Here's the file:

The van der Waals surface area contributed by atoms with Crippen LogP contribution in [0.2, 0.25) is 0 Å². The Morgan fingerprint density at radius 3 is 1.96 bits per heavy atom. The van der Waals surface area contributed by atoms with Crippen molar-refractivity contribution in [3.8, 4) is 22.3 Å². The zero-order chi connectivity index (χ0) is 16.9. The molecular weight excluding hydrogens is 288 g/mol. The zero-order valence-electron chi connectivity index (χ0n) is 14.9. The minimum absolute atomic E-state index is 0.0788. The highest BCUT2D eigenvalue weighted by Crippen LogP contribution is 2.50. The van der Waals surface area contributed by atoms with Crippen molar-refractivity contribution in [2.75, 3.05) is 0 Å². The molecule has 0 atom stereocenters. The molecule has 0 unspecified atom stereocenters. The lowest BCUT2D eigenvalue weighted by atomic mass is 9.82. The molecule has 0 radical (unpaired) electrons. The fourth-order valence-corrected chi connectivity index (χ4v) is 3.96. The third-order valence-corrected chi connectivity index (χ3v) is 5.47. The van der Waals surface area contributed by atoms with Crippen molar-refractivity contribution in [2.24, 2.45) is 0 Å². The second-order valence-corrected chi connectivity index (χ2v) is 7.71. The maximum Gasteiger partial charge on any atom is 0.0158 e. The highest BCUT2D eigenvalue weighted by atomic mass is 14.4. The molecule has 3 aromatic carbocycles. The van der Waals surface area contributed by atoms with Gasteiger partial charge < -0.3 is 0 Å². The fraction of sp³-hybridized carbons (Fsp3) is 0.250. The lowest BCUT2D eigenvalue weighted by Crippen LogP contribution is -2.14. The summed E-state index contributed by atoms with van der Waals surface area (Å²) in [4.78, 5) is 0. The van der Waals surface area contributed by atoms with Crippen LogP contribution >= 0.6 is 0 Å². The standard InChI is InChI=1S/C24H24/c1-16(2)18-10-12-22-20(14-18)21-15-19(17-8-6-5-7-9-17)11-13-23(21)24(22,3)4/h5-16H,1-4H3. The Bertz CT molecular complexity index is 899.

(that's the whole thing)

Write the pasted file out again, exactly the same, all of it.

The van der Waals surface area contributed by atoms with Crippen LogP contribution in [0.2, 0.25) is 0 Å². The Morgan fingerprint density at radius 3 is 1.96 bits per heavy atom. The van der Waals surface area contributed by atoms with Crippen molar-refractivity contribution in [3.8, 4) is 22.3 Å². The zero-order chi connectivity index (χ0) is 16.9. The molecular weight excluding hydrogens is 288 g/mol. The zero-order valence-electron chi connectivity index (χ0n) is 14.9. The minimum absolute atomic E-state index is 0.0788. The highest BCUT2D eigenvalue weighted by Crippen LogP contribution is 2.50. The van der Waals surface area contributed by atoms with Crippen molar-refractivity contribution in [2.75, 3.05) is 0 Å². The molecule has 0 atom stereocenters. The molecule has 0 unspecified atom stereocenters. The lowest BCUT2D eigenvalue weighted by atomic mass is 9.82. The molecule has 0 radical (unpaired) electrons. The fourth-order valence-corrected chi connectivity index (χ4v) is 3.96. The third-order valence-corrected chi connectivity index (χ3v) is 5.47. The van der Waals surface area contributed by atoms with Crippen molar-refractivity contribution in [2.24, 2.45) is 0 Å². The second-order valence-corrected chi connectivity index (χ2v) is 7.71. The maximum Gasteiger partial charge on any atom is 0.0158 e. The highest BCUT2D eigenvalue weighted by atomic mass is 14.4. The molecule has 3 aromatic carbocycles. The van der Waals surface area contributed by atoms with Gasteiger partial charge < -0.3 is 0 Å². The fraction of sp³-hybridized carbons (Fsp3) is 0.250. The lowest BCUT2D eigenvalue weighted by Crippen LogP contribution is -2.14. The summed E-state index contributed by atoms with van der Waals surface area (Å²) in [4.78, 5) is 0. The van der Waals surface area contributed by atoms with Crippen LogP contribution >= 0.6 is 0 Å². The standard InChI is InChI=1S/C24H24/c1-16(2)18-10-12-22-20(14-18)21-15-19(17-8-6-5-7-9-17)11-13-23(21)24(22,3)4/h5-16H,1-4H3. The Bertz CT molecular complexity index is 899.